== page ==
My Church

I’ve cussed on a Sunday
I’ve cheated and I’ve lied
I’ve fallen down from grace
A few too many times
But I find holy redemption
When I put this car in drive
Roll the windows down and turn up the dial

Can I get a hallelujah
Can I get an amen
Feels like the Holy Ghost running through ya
When I play the highway FM
I find my soul revival
Singing every single verse
Yeah I guess that’s my church

When Hank brings the sermon
And Cash leads the choir
It gets my cold cold heart burning
Hotter than a ring of fire
When this wonderful world gets heavy
And I need to find my escape
I just keep the wheels rolling, radio scrolling
‘Til my sins wash away

Can I get a hallelujah
Can I get an amen
Feels like the Holy Ghost running through ya
When I play the highway FM
I find my soul revival
Singing every single verse
Yeah I guess that’s my church

Can I get a hallelujah
Can I get an amen
Feels like the Holy Ghost running through ya
When I play the highway FM
I find my soul revival
Singing every single verse

Yeah I guess that’s my church
Can I get a hallelujah
Can I get an amen
Feels like the Holy Ghost running through ya
When I play the highway FM
I find my soul revival
Singing every single verse
Yeah I guess that’s my church
Yeah I guess that’s my church
Yeah I guess that’s my church

“My Church” is a song by American country music singer Maren Morris. It was released in January 2016 as her debut single and serves as the lead single from her debut studio album, Hero (2016). Morris co-wrote and co-produced the song with busbee. The song won the award for Best Country Solo Performance and was nominated for Best Country Song at the 59th Annual Grammy Awards.

The church in the song is used figuratively to describe the sanctuary that she feels is her car when she plays music on the Highway FM radio while driving. The song refers to listening to country icons like Johnny Cash and Hank Williams and is about “the simple joy that comes with turning up the volume, rolling down the windows and singing along to the radio at 65 miles an hour.” She compares the experience to a church revival, saying, “Yeah, I guess that’s my church.” She co-wrote and co-produced the single with busbee.


Dead Leaves

Dead Leaves
By Georgia Douglas Johnson

The breaking dead leaves ’neath my feet
A plaintive melody repeat,
Recalling shattered hopes that lie
As relics of a bygone sky.

Again I thread the mazy past,
Back where the mounds are scattered fast—
Oh! foolish tears, why do you start,
To break of dead leaves in the heart?


Bells in the Rain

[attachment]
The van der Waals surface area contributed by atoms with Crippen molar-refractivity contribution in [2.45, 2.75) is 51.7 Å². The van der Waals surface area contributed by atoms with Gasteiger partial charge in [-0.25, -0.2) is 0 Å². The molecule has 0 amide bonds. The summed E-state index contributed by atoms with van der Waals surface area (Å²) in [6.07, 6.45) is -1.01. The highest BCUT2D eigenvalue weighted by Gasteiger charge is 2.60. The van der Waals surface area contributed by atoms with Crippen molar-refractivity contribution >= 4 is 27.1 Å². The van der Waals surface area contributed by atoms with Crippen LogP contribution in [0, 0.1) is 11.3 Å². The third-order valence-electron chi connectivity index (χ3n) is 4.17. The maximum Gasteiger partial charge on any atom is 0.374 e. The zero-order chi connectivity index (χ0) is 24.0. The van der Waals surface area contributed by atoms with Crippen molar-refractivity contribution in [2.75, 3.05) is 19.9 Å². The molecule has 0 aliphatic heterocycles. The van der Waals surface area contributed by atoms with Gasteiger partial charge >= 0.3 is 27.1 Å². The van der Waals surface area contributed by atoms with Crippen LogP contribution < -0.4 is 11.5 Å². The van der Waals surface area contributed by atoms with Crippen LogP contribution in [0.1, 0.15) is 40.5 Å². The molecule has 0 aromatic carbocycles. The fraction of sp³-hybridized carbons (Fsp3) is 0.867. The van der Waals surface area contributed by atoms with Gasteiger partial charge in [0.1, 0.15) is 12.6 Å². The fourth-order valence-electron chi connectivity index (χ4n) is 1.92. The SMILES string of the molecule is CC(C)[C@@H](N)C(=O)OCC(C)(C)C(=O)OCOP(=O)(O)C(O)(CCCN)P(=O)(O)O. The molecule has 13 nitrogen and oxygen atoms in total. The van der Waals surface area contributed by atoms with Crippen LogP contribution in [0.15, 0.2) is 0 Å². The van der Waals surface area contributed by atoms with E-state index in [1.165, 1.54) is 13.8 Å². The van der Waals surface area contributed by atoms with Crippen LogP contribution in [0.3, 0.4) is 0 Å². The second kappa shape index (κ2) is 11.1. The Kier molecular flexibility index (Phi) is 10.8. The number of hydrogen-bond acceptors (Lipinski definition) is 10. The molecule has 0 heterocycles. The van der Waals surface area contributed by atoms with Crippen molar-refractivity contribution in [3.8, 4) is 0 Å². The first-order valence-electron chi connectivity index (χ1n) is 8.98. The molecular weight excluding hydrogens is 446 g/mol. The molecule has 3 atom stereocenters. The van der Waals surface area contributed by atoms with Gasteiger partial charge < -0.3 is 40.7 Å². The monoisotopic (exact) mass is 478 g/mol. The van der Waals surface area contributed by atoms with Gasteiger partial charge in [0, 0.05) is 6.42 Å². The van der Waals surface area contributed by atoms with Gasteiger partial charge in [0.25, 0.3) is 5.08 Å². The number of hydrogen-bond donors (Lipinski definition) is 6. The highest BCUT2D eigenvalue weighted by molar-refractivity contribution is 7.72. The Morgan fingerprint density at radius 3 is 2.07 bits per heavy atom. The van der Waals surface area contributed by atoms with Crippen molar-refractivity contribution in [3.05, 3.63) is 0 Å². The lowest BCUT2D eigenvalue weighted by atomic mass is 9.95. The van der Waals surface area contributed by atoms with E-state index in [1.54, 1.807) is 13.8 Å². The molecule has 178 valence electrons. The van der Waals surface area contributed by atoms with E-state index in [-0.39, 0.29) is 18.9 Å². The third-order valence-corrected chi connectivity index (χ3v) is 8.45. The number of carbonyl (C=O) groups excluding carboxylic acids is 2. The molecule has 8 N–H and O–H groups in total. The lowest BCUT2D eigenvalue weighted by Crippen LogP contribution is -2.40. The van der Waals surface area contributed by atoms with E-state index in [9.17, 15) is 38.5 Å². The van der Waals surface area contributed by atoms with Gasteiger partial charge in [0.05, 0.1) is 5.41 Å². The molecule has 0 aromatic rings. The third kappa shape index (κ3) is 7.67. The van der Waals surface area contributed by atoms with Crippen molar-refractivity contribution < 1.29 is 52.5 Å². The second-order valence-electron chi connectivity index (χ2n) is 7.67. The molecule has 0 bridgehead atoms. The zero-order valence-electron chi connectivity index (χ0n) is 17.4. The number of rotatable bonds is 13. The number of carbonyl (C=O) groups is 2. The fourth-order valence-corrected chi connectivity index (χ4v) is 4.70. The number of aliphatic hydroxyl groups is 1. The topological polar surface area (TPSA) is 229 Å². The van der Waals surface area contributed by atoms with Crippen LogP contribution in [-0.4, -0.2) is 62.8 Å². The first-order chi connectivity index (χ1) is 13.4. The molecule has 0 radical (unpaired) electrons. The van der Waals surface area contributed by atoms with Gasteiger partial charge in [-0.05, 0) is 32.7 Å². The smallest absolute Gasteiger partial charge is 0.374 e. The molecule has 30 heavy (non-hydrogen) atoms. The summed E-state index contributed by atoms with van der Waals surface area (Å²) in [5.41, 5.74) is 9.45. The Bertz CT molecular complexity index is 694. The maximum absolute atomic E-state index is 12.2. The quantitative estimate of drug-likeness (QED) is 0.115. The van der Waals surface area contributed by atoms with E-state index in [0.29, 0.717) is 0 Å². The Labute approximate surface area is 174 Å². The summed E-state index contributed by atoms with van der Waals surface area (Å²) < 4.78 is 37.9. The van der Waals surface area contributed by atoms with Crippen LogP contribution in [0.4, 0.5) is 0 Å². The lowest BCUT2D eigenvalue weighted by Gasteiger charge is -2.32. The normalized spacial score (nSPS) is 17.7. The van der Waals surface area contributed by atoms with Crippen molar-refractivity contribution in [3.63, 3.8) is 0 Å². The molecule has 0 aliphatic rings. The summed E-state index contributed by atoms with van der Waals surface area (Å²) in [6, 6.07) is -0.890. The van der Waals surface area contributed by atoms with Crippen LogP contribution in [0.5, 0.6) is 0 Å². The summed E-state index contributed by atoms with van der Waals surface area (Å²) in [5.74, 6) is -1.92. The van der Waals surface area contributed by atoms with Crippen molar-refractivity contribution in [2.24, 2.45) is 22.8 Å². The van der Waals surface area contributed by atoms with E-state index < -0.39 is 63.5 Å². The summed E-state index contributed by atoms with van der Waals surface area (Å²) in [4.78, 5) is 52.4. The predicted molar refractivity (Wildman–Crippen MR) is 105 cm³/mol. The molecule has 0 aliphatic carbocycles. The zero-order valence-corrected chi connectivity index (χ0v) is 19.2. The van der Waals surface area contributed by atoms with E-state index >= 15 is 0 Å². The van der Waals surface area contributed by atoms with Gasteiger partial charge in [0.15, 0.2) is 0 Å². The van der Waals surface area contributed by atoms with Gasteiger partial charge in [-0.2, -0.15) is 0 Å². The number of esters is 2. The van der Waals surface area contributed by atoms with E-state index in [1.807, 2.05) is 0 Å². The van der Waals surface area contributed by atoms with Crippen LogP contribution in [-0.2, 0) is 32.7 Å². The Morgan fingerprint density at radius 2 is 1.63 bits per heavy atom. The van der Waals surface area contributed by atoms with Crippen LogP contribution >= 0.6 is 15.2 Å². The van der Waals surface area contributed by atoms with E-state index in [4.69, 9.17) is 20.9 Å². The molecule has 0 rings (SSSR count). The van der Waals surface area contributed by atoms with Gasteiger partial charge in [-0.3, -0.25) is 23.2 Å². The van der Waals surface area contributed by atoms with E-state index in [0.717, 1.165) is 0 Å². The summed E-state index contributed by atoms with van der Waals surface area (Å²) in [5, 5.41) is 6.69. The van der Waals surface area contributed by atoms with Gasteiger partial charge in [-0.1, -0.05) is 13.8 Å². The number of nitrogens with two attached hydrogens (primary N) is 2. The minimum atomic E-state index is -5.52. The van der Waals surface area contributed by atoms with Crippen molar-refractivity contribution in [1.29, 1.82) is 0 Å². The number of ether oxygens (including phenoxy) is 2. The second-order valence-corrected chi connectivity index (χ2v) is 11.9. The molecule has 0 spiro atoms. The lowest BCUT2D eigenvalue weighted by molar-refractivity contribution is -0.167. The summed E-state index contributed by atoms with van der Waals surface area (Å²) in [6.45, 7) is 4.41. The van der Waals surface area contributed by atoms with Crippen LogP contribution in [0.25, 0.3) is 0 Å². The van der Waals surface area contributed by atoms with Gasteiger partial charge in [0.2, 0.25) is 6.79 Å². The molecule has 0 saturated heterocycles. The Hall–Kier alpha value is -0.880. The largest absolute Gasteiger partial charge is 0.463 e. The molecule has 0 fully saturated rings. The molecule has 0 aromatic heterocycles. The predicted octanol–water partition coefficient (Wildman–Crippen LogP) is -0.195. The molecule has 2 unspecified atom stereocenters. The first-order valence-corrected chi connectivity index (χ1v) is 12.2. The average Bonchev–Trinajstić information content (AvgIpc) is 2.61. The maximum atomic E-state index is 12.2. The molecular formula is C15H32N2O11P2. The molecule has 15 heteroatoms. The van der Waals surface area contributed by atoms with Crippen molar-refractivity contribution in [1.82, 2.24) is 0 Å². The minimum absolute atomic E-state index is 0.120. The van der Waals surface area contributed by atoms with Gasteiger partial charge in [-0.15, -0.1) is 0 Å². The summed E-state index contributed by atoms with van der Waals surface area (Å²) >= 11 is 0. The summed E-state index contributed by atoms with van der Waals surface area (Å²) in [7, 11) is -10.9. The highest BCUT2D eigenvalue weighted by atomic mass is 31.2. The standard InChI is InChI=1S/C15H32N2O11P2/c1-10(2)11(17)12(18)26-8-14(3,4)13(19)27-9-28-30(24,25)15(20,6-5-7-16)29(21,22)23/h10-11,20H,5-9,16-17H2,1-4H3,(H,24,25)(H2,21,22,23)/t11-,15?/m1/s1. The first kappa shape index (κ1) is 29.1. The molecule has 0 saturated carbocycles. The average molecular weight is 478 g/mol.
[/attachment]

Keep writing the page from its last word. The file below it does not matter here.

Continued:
Bells in the Rain
By Elinor Wylie

Sleep falls, with limpid drops of rain,
Upon the steep cliffs of the town.
Sleep falls; men are at peace again
While the small drops fall softly down.

The bright drops ring like bells of glass
Thinned by the wind; and lightly blown;
Sleep cannot fall on peaceful grass
So softly as it falls on stone.

Peace falls unheeded on the dead
Asleep; they have had deep peace to drink;
Upon a live man’s bloody head
It falls most tenderly, I think.


Adolescence 

Adolescence
By Claude McKay

There was a time when in late afternoon
The four-o’clocks would fold up at day’s close
Pink-white in prayer, and ’neath the floating moon
I lay with them in calm and sweet repose.

And in the open spaces I could sleep,
Half-naked to the shining worlds above;
Peace came with sleep and sleep was long and deep,
Gained without effort, sweet like early love.

But now no balm—nor drug nor weed nor wine—
Can bring true rest to cool my body’s fever,
Nor sweeten in my mouth the acid brine,
That salts my choicest drink and will forever.

Analysis by Juan Pablo

Adolescence is the story of how the narrator is looking back, reflecting on life and the past. This is noted in line 1, “There was time …”. The narrator is looking back at his adolescent days remembering the things he used to do; such as in lines 5 and 6, “And in open space I could sleep, Half-naked to the shining worlds above”. The narrator then confesses to us that now that they are older and mature, the substances that the narrator once used to cope with the pain or grief (line 9, “no balm–nor drug nor weed nor wine- Can bring true rest to cool my body’s fever,”) thus implying that the narrator realized that substance abuse does not help people with their problem. This poem is about coming of age and realization of past mistakes. The author also used rhyme every other line; for example, afternoon and floating moon. The author used an ABAB rhyme scheme.